SEABROOK — The Seabrook nuclear power plant’s owner refutes as “completely false” recent claims by C-10 Research and Education Foundation about research done on the alkali-silica reaction that affects the plant’s concrete.
C-10 board members filed comments with the Nuclear Regulatory Commission on March 9, urging the federal agency to deny NextEra Energy Seabrook’s request to amend its application to extend its operating license from 2030 to 2050, according to C-10 Executive Director Natalie Hildt Treat.
Board members Diane Teed, Patricia Skibbee, Christopher Nord and Deborah Grinnell are concerned that assumptions in NextEra’s amendments are based on the results of lab tests only conducted on concrete samples at the University of Texas.
After reading C-10’s comments in a Daily News story March 17, NextEra Energy Seabrook spokesman Alan Griffith issued a statement on the claims.
“C-10’s assertion that actual concrete at Seabrook Station has not been tested for strength is completely false,” Griffith wrote. “We have extracted dozens of concrete samples from areas of the plant with ASR, and in all cases test results have shown that our plant structures have been and are performing safely.”
ASR is a slow chemical reaction that occurs between the alkaline cement and reactive silica found in some concrete when moisture is present. It forms a gel in the concrete that expands, causing microcracks that can affect concrete properties and cause deformation.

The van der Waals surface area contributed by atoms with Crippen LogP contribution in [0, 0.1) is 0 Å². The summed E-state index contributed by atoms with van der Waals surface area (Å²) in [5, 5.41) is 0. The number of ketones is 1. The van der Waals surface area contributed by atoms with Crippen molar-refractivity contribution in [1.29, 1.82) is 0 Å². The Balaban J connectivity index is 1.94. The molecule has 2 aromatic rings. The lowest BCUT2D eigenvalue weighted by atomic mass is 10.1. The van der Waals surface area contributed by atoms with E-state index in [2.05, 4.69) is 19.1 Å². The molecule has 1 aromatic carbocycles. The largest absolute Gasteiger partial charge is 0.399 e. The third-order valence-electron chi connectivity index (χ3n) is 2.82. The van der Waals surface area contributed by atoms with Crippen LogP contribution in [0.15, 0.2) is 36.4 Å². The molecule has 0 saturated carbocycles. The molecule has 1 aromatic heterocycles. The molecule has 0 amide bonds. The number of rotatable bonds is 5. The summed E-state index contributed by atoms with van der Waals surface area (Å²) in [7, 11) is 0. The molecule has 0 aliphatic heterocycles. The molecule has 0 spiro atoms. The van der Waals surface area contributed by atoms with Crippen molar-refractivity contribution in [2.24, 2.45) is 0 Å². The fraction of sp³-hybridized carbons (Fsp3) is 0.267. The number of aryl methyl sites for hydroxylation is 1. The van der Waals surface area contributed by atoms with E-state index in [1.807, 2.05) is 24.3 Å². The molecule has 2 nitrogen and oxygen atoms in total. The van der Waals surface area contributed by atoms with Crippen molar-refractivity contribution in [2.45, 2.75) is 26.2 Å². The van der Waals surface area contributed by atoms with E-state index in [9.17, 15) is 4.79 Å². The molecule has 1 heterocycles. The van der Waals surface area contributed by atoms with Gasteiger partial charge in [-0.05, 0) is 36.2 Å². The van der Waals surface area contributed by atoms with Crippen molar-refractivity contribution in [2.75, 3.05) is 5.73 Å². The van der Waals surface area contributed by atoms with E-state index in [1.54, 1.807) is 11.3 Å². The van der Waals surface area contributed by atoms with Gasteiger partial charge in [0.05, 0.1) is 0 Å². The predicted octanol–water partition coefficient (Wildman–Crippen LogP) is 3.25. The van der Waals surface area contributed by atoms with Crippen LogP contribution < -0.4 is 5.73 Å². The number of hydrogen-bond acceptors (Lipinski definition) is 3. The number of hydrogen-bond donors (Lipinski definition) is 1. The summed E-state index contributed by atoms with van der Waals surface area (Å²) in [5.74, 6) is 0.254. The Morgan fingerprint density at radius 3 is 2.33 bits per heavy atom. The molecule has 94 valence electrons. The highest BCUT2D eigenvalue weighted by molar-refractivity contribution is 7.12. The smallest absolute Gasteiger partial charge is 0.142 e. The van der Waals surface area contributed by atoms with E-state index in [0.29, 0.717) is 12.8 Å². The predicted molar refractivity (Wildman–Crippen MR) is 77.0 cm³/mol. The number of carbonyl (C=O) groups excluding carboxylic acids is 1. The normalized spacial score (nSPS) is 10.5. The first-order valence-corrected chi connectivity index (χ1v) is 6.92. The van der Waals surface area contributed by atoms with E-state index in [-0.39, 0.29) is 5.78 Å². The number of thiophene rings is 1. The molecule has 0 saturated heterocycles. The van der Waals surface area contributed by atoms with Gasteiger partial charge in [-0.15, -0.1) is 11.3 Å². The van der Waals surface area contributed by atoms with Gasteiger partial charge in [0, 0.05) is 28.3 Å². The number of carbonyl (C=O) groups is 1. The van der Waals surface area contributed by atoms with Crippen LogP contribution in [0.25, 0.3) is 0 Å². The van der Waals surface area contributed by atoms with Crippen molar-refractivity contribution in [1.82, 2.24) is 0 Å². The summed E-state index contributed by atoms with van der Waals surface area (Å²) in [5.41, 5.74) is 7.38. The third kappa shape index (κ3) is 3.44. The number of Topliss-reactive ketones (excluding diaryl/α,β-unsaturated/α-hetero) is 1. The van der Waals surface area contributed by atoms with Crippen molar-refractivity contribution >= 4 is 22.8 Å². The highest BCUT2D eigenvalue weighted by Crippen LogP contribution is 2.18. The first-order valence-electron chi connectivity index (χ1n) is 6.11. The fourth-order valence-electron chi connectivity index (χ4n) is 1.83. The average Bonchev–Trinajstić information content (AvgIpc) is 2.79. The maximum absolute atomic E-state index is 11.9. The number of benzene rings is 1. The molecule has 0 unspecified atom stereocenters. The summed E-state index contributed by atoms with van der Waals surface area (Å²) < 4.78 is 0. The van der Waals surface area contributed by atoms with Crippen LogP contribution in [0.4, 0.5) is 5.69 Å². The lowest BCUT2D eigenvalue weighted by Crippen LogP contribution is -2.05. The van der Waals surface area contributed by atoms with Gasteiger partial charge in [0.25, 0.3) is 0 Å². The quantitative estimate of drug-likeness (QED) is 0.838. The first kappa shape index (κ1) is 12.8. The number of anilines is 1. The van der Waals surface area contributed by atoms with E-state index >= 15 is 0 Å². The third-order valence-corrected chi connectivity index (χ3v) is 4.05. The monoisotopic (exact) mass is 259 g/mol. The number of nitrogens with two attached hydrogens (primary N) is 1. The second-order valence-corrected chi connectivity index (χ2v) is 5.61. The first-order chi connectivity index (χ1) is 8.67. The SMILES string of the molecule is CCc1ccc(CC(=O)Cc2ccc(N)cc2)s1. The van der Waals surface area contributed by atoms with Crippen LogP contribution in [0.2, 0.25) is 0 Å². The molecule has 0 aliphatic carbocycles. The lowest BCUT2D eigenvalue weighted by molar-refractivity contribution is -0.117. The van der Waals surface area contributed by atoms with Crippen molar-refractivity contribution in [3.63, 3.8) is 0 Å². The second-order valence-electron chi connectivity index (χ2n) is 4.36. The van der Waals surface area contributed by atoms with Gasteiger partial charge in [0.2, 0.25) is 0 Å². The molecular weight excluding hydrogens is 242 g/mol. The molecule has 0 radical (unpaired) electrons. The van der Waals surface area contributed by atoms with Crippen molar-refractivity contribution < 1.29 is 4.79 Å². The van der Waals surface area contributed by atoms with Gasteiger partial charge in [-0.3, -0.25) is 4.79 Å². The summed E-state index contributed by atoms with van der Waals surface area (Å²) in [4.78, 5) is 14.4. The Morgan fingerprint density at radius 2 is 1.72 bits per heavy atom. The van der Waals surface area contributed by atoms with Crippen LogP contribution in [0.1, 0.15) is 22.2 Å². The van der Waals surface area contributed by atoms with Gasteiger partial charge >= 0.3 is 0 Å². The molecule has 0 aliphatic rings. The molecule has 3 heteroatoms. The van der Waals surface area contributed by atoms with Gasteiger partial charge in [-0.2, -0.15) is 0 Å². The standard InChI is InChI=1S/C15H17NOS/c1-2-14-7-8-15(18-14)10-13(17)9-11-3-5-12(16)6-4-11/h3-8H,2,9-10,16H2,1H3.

ASR is common in dams and bridges, but Seabrook Station is the only U.S. nuclear plant with the condition, although it has occurred at other plants.
Griffith said NextEra installed numerous monitoring points in plant structures that will provide data to ensure they continue to perform as designed.
“Our comprehensive ASR testing program was designed and run by some of the most competent, credentialed structural engineering experts in the country,” Griffith wrote. “Contrary to C-10 claims, ASR is a well-known, manageable condition that has not, and will not, affect our continued ability to operate the plant safely.”
In the press release issued by the Newburyport-based nuclear energy watchdog group March 10, Nord said that using only a University of Texas study doesn’t give the whole picture.
“Without testing the actual concrete, NextEra and the NRC are left with a series of inferences concerning the compressive and tensile strength of Seabrook’s structures — structures we count on to protect our families from many of the most toxic substances on Earth,” Nord said.
When asked about Griffith’s recent rebuttal, Treat said the organization doesn’t dispute that “some” on-site core sampling was conducted since the presence of ASR was discovered.
“Our board members stand by the assertion that testing in situations has been insufficient and that neither NextEra Energy nor the U.S. Nuclear Regulatory Commission have been transparent about the results of the limited core testing that has been done at the plant,” Treat said.
In June 2010, NextEra applied with the NRC for a 20-year extension of the nuclear plant’s operating license, a process allowed by regulation. But the discovery in 2009 of ASR at the plant has held up the application review for years.
After ASR was discovered, the NRC has monitored the condition at the plant, according to NRC Region I spokesman Neil Sheehan. While assuring the public the plant is safe, NRC staff told NextEra the final decision on the license extension was on hold until the agency is convinced it can safely address the ASR as the plant ages.
NextEra embarked on a study at the University of Texas to learn the long-term impact of ASR on the plant’s structural integrity. Following the completion of the study, NextEra filed an amendment with the NRC last fall, detailing how it intends to manage ASR over the long term.
Angeljean Chiaramida can be reached at 978-961-3147, at email@example.com, or follow her on Twitter @achiaramida1.